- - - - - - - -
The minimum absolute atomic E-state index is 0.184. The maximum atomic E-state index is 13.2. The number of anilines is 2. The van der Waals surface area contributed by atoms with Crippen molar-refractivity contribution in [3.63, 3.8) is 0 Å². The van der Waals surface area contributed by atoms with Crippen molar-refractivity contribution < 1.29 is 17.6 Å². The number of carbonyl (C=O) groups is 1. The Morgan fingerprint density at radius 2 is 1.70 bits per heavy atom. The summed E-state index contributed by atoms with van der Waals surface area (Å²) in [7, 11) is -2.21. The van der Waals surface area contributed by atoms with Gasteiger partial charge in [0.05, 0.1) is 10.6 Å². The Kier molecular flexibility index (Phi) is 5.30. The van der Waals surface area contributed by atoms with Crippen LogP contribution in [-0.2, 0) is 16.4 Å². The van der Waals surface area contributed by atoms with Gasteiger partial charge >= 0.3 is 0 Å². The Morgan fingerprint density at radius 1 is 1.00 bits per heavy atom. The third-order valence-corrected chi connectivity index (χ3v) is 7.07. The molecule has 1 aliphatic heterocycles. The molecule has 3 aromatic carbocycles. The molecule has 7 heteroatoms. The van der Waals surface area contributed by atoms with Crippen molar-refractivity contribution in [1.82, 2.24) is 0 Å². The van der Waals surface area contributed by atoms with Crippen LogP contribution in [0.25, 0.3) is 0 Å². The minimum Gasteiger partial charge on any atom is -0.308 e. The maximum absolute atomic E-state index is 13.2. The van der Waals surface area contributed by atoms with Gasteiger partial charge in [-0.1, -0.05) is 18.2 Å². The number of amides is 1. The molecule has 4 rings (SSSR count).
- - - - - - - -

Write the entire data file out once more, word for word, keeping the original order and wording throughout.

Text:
The minimum absolute atomic E-state index is 0.184. The maximum atomic E-state index is 13.2. The number of anilines is 2. The van der Waals surface area contributed by atoms with Crippen molar-refractivity contribution in [3.63, 3.8) is 0 Å². The van der Waals surface area contributed by atoms with Crippen molar-refractivity contribution < 1.29 is 17.6 Å². The number of carbonyl (C=O) groups is 1. The Morgan fingerprint density at radius 2 is 1.70 bits per heavy atom. The summed E-state index contributed by atoms with van der Waals surface area (Å²) in [7, 11) is -2.21. The van der Waals surface area contributed by atoms with Gasteiger partial charge in [0.05, 0.1) is 10.6 Å². The Kier molecular flexibility index (Phi) is 5.30. The van der Waals surface area contributed by atoms with Crippen LogP contribution in [-0.2, 0) is 16.4 Å². The van der Waals surface area contributed by atoms with Gasteiger partial charge >= 0.3 is 0 Å². The Morgan fingerprint density at radius 1 is 1.00 bits per heavy atom. The third-order valence-corrected chi connectivity index (χ3v) is 7.07. The molecule has 1 aliphatic heterocycles. The molecule has 3 aromatic carbocycles. The molecule has 7 heteroatoms. The van der Waals surface area contributed by atoms with Crippen molar-refractivity contribution in [1.82, 2.24) is 0 Å². The van der Waals surface area contributed by atoms with Crippen LogP contribution in [0.25, 0.3) is 0 Å². The minimum Gasteiger partial charge on any atom is -0.308 e. The maximum absolute atomic E-state index is 13.2. The van der Waals surface area contributed by atoms with Gasteiger partial charge in [-0.1, -0.05) is 18.2 Å². The number of amides is 1. The molecule has 4 rings (SSSR count).